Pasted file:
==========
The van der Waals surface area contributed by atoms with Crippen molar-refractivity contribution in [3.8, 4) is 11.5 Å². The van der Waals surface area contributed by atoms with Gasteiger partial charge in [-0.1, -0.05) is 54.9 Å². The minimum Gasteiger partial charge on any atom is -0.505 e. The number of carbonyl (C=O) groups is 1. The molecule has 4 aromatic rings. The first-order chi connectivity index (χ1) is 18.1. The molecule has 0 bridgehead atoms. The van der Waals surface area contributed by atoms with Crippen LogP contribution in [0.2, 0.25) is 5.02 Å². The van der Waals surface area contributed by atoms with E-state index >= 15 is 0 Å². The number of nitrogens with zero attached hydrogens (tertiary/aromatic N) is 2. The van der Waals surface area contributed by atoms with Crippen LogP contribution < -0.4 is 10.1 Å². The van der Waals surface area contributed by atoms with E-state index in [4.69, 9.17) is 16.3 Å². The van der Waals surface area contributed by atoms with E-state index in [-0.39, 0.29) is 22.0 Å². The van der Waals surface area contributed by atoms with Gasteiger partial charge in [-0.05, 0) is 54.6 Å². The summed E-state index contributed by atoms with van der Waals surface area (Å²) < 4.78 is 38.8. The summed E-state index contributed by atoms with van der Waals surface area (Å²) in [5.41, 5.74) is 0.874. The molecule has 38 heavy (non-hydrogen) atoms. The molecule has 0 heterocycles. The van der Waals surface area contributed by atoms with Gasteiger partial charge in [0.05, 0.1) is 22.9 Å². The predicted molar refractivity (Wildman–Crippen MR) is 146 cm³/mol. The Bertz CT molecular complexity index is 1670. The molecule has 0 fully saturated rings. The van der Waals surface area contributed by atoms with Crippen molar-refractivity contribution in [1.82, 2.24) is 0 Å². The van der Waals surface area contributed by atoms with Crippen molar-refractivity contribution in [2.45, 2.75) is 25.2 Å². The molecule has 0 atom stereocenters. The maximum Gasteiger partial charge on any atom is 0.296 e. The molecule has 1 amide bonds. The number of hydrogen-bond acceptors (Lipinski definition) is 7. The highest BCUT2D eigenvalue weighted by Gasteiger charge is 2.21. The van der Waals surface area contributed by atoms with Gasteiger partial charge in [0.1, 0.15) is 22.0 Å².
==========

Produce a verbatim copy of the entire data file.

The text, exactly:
The van der Waals surface area contributed by atoms with Crippen molar-refractivity contribution in [3.8, 4) is 11.5 Å². The van der Waals surface area contributed by atoms with Gasteiger partial charge in [-0.1, -0.05) is 54.9 Å². The minimum Gasteiger partial charge on any atom is -0.505 e. The number of carbonyl (C=O) groups is 1. The molecule has 4 aromatic rings. The first-order chi connectivity index (χ1) is 18.1. The molecule has 0 bridgehead atoms. The van der Waals surface area contributed by atoms with Crippen LogP contribution in [0.2, 0.25) is 5.02 Å². The van der Waals surface area contributed by atoms with E-state index >= 15 is 0 Å². The number of nitrogens with zero attached hydrogens (tertiary/aromatic N) is 2. The van der Waals surface area contributed by atoms with Crippen LogP contribution < -0.4 is 10.1 Å². The van der Waals surface area contributed by atoms with E-state index in [4.69, 9.17) is 16.3 Å². The van der Waals surface area contributed by atoms with E-state index in [-0.39, 0.29) is 22.0 Å². The van der Waals surface area contributed by atoms with Gasteiger partial charge in [-0.05, 0) is 54.6 Å². The summed E-state index contributed by atoms with van der Waals surface area (Å²) < 4.78 is 38.8. The summed E-state index contributed by atoms with van der Waals surface area (Å²) in [5.41, 5.74) is 0.874. The molecule has 38 heavy (non-hydrogen) atoms. The molecule has 0 heterocycles. The van der Waals surface area contributed by atoms with Gasteiger partial charge in [0.05, 0.1) is 22.9 Å². The predicted molar refractivity (Wildman–Crippen MR) is 146 cm³/mol. The Bertz CT molecular complexity index is 1670. The molecule has 0 fully saturated rings. The van der Waals surface area contributed by atoms with Crippen molar-refractivity contribution in [1.82, 2.24) is 0 Å². The van der Waals surface area contributed by atoms with Crippen molar-refractivity contribution in [2.45, 2.75) is 25.2 Å². The molecule has 0 atom stereocenters. The maximum Gasteiger partial charge on any atom is 0.296 e. The molecule has 1 amide bonds. The number of hydrogen-bond acceptors (Lipinski definition) is 7. The highest BCUT2D eigenvalue weighted by Gasteiger charge is 2.21. The van der Waals surface area contributed by atoms with Gasteiger partial charge in [0.1, 0.15) is 22.0 Å².